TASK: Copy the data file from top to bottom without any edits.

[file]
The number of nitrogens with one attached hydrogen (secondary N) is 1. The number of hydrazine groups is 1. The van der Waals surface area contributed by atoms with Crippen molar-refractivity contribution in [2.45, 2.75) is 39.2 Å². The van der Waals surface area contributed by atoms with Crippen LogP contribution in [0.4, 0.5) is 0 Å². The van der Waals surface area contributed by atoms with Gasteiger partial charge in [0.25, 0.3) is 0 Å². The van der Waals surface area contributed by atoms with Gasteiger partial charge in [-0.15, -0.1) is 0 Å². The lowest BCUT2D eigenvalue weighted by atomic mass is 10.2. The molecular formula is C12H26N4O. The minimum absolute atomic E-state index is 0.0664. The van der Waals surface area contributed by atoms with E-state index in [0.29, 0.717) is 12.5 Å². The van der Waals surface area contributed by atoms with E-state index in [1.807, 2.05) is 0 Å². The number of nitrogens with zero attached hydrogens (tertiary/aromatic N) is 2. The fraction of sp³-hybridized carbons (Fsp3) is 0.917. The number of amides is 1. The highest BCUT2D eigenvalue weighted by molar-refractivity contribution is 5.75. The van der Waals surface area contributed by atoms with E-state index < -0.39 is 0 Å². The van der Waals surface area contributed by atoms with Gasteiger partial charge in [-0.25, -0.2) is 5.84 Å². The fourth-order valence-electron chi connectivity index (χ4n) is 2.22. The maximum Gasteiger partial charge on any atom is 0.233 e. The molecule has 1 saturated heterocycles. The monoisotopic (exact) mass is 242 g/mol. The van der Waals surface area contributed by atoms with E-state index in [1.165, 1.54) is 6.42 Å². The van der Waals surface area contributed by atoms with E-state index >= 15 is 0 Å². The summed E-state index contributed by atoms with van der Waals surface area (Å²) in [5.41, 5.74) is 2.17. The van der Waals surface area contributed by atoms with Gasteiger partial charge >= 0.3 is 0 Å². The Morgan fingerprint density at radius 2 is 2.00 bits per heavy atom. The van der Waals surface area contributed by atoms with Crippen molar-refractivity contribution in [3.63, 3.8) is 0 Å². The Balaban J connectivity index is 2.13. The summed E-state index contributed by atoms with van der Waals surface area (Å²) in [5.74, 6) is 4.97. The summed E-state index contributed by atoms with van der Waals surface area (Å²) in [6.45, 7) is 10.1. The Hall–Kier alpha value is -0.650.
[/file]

The number of nitrogens with one attached hydrogen (secondary N) is 1. The number of hydrazine groups is 1. The van der Waals surface area contributed by atoms with Crippen molar-refractivity contribution in [2.45, 2.75) is 39.2 Å². The van der Waals surface area contributed by atoms with Crippen LogP contribution in [0.4, 0.5) is 0 Å². The van der Waals surface area contributed by atoms with Gasteiger partial charge in [0.25, 0.3) is 0 Å². The van der Waals surface area contributed by atoms with Gasteiger partial charge in [-0.15, -0.1) is 0 Å². The lowest BCUT2D eigenvalue weighted by atomic mass is 10.2. The molecular formula is C12H26N4O. The minimum absolute atomic E-state index is 0.0664. The van der Waals surface area contributed by atoms with E-state index in [0.29, 0.717) is 12.5 Å². The van der Waals surface area contributed by atoms with E-state index in [1.807, 2.05) is 0 Å². The number of nitrogens with zero attached hydrogens (tertiary/aromatic N) is 2. The fraction of sp³-hybridized carbons (Fsp3) is 0.917. The number of amides is 1. The highest BCUT2D eigenvalue weighted by molar-refractivity contribution is 5.75. The van der Waals surface area contributed by atoms with E-state index < -0.39 is 0 Å². The van der Waals surface area contributed by atoms with Gasteiger partial charge in [-0.25, -0.2) is 5.84 Å². The fourth-order valence-electron chi connectivity index (χ4n) is 2.22. The maximum Gasteiger partial charge on any atom is 0.233 e. The molecule has 1 saturated heterocycles. The monoisotopic (exact) mass is 242 g/mol. The van der Waals surface area contributed by atoms with E-state index in [1.165, 1.54) is 6.42 Å². The van der Waals surface area contributed by atoms with E-state index >= 15 is 0 Å². The summed E-state index contributed by atoms with van der Waals surface area (Å²) in [5.41, 5.74) is 2.17. The van der Waals surface area contributed by atoms with Gasteiger partial charge >= 0.3 is 0 Å². The Morgan fingerprint density at radius 2 is 2.00 bits per heavy atom. The van der Waals surface area contributed by atoms with Crippen molar-refractivity contribution in [3.63, 3.8) is 0 Å². The Balaban J connectivity index is 2.13. The summed E-state index contributed by atoms with van der Waals surface area (Å²) in [5.74, 6) is 4.97. The summed E-state index contributed by atoms with van der Waals surface area (Å²) in [6.45, 7) is 10.1. The Hall–Kier alpha value is -0.650.